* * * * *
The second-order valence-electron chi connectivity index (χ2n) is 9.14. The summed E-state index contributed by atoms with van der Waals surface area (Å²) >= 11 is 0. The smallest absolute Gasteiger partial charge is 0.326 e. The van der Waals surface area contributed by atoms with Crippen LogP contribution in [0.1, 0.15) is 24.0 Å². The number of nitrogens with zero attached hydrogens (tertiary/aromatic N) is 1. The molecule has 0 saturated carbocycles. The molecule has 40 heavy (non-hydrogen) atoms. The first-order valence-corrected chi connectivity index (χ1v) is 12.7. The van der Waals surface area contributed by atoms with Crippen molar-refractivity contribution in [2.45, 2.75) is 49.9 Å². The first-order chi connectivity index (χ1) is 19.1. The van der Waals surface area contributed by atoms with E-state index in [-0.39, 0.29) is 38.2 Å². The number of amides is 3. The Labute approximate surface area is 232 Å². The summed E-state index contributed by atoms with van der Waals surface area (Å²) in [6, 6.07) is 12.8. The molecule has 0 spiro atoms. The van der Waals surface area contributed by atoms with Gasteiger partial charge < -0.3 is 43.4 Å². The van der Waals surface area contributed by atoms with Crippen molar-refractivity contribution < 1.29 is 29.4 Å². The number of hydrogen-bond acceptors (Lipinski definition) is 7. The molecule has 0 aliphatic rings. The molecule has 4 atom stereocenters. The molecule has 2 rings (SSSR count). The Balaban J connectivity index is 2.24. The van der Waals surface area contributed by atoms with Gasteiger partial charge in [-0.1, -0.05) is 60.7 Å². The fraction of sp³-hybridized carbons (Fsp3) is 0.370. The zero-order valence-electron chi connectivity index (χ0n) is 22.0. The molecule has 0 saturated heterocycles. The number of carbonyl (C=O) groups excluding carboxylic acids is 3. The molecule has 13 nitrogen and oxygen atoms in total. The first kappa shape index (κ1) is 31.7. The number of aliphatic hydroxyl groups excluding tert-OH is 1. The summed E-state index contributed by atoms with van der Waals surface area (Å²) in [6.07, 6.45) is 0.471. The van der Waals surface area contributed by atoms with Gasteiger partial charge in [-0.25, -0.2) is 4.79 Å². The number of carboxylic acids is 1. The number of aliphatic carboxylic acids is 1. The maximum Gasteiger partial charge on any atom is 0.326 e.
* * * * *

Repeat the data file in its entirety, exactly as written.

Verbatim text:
The second-order valence-electron chi connectivity index (χ2n) is 9.14. The summed E-state index contributed by atoms with van der Waals surface area (Å²) >= 11 is 0. The smallest absolute Gasteiger partial charge is 0.326 e. The van der Waals surface area contributed by atoms with Crippen LogP contribution in [0.1, 0.15) is 24.0 Å². The number of nitrogens with zero attached hydrogens (tertiary/aromatic N) is 1. The molecule has 0 saturated carbocycles. The molecule has 40 heavy (non-hydrogen) atoms. The first-order valence-corrected chi connectivity index (χ1v) is 12.7. The van der Waals surface area contributed by atoms with Crippen molar-refractivity contribution in [2.45, 2.75) is 49.9 Å². The first-order chi connectivity index (χ1) is 19.1. The van der Waals surface area contributed by atoms with E-state index in [-0.39, 0.29) is 38.2 Å². The number of amides is 3. The Labute approximate surface area is 232 Å². The summed E-state index contributed by atoms with van der Waals surface area (Å²) in [6, 6.07) is 12.8. The molecule has 0 spiro atoms. The van der Waals surface area contributed by atoms with Gasteiger partial charge < -0.3 is 43.4 Å². The van der Waals surface area contributed by atoms with Crippen molar-refractivity contribution < 1.29 is 29.4 Å². The number of hydrogen-bond acceptors (Lipinski definition) is 7. The molecule has 0 aliphatic rings. The molecule has 4 atom stereocenters. The molecule has 2 rings (SSSR count). The Balaban J connectivity index is 2.24. The van der Waals surface area contributed by atoms with Gasteiger partial charge in [-0.1, -0.05) is 60.7 Å². The fraction of sp³-hybridized carbons (Fsp3) is 0.370. The zero-order valence-electron chi connectivity index (χ0n) is 22.0. The molecule has 0 saturated heterocycles. The number of carbonyl (C=O) groups excluding carboxylic acids is 3. The molecule has 13 nitrogen and oxygen atoms in total. The first kappa shape index (κ1) is 31.7. The number of aliphatic hydroxyl groups excluding tert-OH is 1. The summed E-state index contributed by atoms with van der Waals surface area (Å²) in [6.07, 6.45) is 0.471. The van der Waals surface area contributed by atoms with Gasteiger partial charge in [-0.25, -0.2) is 4.79 Å². The number of carboxylic acids is 1. The number of aliphatic carboxylic acids is 1. The maximum Gasteiger partial charge on any atom is 0.326 e.